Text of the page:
|US7427957 *||Feb 23, 2007||Sep 23, 2008||Mark Iv Ivhs, Inc.||Patch antenna|
|US7777688 *||Aug 16, 2005||Aug 17, 2010||Panasonic Corporation||Polarization switching antenna device|
|US7843394 *||Dec 5, 2005||Nov 30, 2010||Panasonic Corporation||Radio antenna unit and mobile radio device equipped with the same|
|US8169374 *||Apr 8, 2011||May 1, 2012||Apple Inc.||Antenna for handheld electronic devices with conductive bezels|
|US8264414 *||Apr 21, 2009||Sep 11, 2012||Panasonic Corporation||Antenna apparatus including multiple antenna portions on one antenna element|
|US9819089 *||Nov 10, 2015||Nov 14, 2017||Electronics And Telecommunications Research Institute||Circularly polarized global positioning system antenna using parasitic lines|
|US20040263400 *||Jun 17, 2004||Dec 30, 2004||Alps Electric Co., Ltd.||Antenna system with high gain for radio waves polarized in particular direction|
|US20050243005 *||Apr 27, 2005||Nov 3, 2005||Gholamreza Rafi||Low profile hybrid phased array antenna system configuration and element|
|US20050264462 *||Oct 1, 2004||Dec 1, 2005||Fujitsu Component Limited||Antenna device|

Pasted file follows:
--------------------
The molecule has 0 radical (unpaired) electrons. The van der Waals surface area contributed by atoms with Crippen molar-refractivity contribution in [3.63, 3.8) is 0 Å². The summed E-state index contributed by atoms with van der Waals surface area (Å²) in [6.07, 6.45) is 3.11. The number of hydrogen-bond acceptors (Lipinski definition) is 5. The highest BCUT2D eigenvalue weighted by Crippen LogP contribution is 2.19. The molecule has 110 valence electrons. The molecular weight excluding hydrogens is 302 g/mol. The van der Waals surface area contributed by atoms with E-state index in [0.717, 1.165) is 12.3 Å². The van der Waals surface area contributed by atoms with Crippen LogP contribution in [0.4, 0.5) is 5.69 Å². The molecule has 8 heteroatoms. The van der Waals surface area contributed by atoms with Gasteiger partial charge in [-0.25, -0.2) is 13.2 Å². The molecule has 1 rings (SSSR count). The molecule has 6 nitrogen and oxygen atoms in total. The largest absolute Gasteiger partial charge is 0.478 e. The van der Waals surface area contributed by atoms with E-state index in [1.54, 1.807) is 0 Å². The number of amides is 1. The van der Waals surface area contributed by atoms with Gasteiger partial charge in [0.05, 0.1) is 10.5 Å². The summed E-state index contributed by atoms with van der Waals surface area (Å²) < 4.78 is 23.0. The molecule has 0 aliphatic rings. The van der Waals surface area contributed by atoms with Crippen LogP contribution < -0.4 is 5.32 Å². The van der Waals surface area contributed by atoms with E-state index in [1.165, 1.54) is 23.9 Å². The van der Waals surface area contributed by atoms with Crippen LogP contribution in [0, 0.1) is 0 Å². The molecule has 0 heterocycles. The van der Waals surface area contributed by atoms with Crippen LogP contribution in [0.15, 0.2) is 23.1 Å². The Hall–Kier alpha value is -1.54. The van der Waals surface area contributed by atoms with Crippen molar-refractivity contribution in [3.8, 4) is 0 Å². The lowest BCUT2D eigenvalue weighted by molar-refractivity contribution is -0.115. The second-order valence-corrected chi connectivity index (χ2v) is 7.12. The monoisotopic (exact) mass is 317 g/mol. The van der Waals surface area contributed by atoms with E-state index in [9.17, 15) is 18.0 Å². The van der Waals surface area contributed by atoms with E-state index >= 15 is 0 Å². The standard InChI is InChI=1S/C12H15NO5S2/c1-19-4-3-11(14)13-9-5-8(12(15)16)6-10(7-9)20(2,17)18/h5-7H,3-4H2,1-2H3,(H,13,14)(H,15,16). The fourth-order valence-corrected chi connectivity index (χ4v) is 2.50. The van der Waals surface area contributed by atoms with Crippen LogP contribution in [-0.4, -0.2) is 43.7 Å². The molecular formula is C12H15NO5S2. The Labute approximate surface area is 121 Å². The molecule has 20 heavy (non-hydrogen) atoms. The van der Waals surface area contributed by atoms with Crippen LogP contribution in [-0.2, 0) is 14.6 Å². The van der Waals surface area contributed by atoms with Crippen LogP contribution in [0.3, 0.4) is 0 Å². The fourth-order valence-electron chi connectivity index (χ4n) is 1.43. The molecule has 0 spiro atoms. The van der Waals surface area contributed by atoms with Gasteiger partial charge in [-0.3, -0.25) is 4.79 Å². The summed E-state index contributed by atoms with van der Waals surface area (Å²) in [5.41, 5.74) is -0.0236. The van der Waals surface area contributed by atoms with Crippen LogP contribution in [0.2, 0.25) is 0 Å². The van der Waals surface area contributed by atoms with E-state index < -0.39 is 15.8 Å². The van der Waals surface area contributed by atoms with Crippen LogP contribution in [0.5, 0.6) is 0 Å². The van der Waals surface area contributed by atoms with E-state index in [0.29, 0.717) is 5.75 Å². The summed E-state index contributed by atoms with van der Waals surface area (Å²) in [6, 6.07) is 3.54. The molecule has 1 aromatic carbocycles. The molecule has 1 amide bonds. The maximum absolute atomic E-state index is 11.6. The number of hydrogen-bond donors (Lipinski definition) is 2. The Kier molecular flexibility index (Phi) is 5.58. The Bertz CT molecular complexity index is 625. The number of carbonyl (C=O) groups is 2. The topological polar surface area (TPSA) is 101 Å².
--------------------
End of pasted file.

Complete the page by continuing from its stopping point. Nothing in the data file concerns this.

|US20070035453 *||Aug 10, 2005||Feb 15, 2007||Martinez Juan M||Wireless communication device with improved antenna system|
|US20080204326 *||Feb 23, 2007||Aug 28, 2008||Gholamreza Zeinolabedin Rafi||Patch antenna|
|US20090231208 *||Dec 5, 2005||Sep 17, 2009||Matsushita Electric Industrial Co., Ltd.||Radio antenna unit and mobile radio device equipped with the same|
|US20090251383 *||Aug 16, 2005||Oct 8, 2009||Panasonic Corporation||Polarization switching antenna device|
|US20100207823 *||Apr 21, 2009||Aug 19, 2010||Tsutomu Sakata||Antenna apparatus including multiple antenna portions on one antenna element|
|US20110183721 *||Apr 8, 2011||Jul 28, 2011||Hill Robert J||Antenna for handheld electronic devices with conductive bezels|
|US20170047657 *||Nov 10, 2015||Feb 16, 2017||Electronics And Telecommunications Research Institute||Circularly polarized global positioning system antenna using parasitic lines|
|U.S. Classification||343/767, 343/846, 343/702|
|International Classification||H01Q5/00, H01Q13/10, H01Q13/08, H01Q9/04, H01Q5/01|
|Cooperative Classification||H01Q9/0421, H01Q9/0442, H01Q5/357|
|European Classification||H01Q5/00K2C4, H01Q9/04B2, H01Q9/04B4|
|Nov 18, 2005||AS||Assignment|
Owner name: CENTRE NATIONAL DE LA RECHERCHE SCIENTIFIQUE (CNRS
Free format text: ASSIGNMENT OF ASSIGNORS INTEREST;ASSIGNORS:JECKO, BERNARD JEAN YVES;HAMMOUDI, MOHAMED;REEL/FRAME:016799/0383;SIGNING DATES FROM 20051110 TO 20051111
|Nov 2, 2009||FPAY||Fee payment|
Year of fee payment: 4
|Oct 24, 2013||FPAY||Fee payment|
Year of fee payment: 8
|Oct 27, 2017||MAFP|
Free format text: PAYMENT OF MAINTENANCE FEE, 12TH YEAR, LARGE ENTITY (ORIGINAL EVENT CODE: M1553)
Year of fee payment: 12